Locke’s Question of Self-Identity
The essential question of who we are as people, our own personal identity, has been central to the philosophy of many thinkers. The answer to this question will ultimately decide life and death, as one’s ability to exist is dependent on their nature. John Locke tackled this issue throughout his Essay Concerning Human Understanding and it remains a central tenant of his empiricist doctrine. One can begin to understand the nature of things over time by asking a simple question; what makes objects in the past, distinct or the same as time evolves? How can one distinguish between a piece of chalk seen two days ago, from the one that currently exists today? Locke’s perspective is one of an empiricist …show more content…
One is only conscious of past, present and future thought and we are the same person to the extent our consciousness takes us. Personal identity is only found in the repeated act of consciousness. For example, one may claim to be a reincarnation of Socrates, meaning they possess the same soul and substance. However, in order for one to truly be Socrates, they would need to possess the same consciousness of action and thought. Therefore, self-identity is not based on the soul as it can have many different personalities. The true foundation of personal identity is rooted in the consciousness of thought and action, something that transcends the material substance of soul. Locke’s argument for personal identity can be structured according to the format …show more content…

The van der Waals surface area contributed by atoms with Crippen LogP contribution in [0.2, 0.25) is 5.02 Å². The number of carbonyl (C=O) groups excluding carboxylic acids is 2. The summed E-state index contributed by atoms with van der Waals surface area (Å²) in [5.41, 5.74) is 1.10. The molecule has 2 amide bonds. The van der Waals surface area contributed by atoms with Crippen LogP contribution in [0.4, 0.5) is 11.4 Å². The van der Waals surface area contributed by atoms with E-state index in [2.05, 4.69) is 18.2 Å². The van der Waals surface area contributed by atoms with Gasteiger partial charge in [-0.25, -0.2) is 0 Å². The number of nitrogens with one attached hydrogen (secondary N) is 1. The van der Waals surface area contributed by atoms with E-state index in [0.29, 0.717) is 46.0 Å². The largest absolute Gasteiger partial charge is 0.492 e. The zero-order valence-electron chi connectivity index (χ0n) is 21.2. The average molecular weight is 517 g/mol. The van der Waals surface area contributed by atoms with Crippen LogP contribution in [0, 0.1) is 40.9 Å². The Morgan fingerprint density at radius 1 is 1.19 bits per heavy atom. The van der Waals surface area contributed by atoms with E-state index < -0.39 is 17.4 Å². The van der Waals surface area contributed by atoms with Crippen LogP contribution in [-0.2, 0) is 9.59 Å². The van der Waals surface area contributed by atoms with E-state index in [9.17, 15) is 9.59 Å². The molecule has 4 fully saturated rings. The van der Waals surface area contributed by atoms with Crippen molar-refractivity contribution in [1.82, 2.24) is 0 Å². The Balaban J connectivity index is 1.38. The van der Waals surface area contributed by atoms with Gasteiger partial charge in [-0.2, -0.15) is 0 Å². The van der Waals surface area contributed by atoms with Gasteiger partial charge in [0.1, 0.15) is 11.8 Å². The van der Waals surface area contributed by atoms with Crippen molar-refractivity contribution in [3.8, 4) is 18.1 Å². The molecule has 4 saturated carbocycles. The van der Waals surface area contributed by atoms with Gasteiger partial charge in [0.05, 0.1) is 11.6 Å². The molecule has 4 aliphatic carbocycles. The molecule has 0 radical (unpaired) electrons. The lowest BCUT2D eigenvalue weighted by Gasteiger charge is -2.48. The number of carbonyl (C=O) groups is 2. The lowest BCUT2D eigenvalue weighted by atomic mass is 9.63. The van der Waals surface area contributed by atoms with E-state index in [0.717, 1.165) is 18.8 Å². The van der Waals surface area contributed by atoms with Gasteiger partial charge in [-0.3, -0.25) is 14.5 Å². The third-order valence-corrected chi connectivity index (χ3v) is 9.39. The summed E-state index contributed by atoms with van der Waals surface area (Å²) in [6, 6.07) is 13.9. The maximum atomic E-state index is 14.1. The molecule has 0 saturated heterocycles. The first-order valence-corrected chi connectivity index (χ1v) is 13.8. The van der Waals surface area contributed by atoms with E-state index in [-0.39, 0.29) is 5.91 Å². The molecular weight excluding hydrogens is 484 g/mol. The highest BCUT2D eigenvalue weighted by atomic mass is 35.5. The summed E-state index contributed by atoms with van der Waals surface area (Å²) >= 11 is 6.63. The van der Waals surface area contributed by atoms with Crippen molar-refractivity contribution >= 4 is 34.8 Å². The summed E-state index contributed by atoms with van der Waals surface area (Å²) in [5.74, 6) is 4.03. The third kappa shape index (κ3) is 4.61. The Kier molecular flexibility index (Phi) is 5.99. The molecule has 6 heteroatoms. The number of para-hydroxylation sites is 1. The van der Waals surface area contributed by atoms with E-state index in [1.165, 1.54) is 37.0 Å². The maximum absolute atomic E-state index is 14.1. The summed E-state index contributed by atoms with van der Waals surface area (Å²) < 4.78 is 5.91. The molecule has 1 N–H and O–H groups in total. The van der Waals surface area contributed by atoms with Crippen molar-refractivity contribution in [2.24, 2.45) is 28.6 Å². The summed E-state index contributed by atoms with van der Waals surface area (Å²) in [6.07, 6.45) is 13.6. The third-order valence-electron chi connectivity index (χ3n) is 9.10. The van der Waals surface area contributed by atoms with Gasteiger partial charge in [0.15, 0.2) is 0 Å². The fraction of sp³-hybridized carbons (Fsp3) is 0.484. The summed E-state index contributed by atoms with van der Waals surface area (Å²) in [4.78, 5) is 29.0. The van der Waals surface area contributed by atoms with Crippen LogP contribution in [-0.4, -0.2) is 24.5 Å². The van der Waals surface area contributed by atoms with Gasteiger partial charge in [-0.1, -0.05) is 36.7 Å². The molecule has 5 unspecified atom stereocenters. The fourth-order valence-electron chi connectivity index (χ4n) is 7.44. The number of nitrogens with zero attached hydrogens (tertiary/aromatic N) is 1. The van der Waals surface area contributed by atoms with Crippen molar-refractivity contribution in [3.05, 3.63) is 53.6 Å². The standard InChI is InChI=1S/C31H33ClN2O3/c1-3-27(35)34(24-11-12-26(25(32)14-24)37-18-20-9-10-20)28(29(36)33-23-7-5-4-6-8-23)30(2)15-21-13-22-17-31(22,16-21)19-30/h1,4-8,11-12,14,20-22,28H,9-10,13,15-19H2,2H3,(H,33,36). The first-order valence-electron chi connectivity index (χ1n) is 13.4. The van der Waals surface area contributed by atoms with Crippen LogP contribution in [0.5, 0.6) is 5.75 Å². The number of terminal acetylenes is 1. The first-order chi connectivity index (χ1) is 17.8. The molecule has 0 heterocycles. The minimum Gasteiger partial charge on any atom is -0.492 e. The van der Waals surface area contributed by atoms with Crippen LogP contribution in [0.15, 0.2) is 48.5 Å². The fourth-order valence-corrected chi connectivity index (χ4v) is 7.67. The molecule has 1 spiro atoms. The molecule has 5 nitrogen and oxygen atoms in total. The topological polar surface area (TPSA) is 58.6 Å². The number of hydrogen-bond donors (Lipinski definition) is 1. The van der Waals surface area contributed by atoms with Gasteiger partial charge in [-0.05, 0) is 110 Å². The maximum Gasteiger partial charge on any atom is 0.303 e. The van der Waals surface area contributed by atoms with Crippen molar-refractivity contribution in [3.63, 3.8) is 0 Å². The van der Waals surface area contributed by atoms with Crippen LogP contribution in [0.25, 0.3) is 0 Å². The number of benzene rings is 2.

Atoms are individual in substance and separate in space.
2. Atoms stay the same over time.
3. Matter and mass are separate from atoms and are individuated by their function and not their particles.
4. Living things constitute matter and can stay the same over time regardless of particle change.
5. Living things can stay the same as their atoms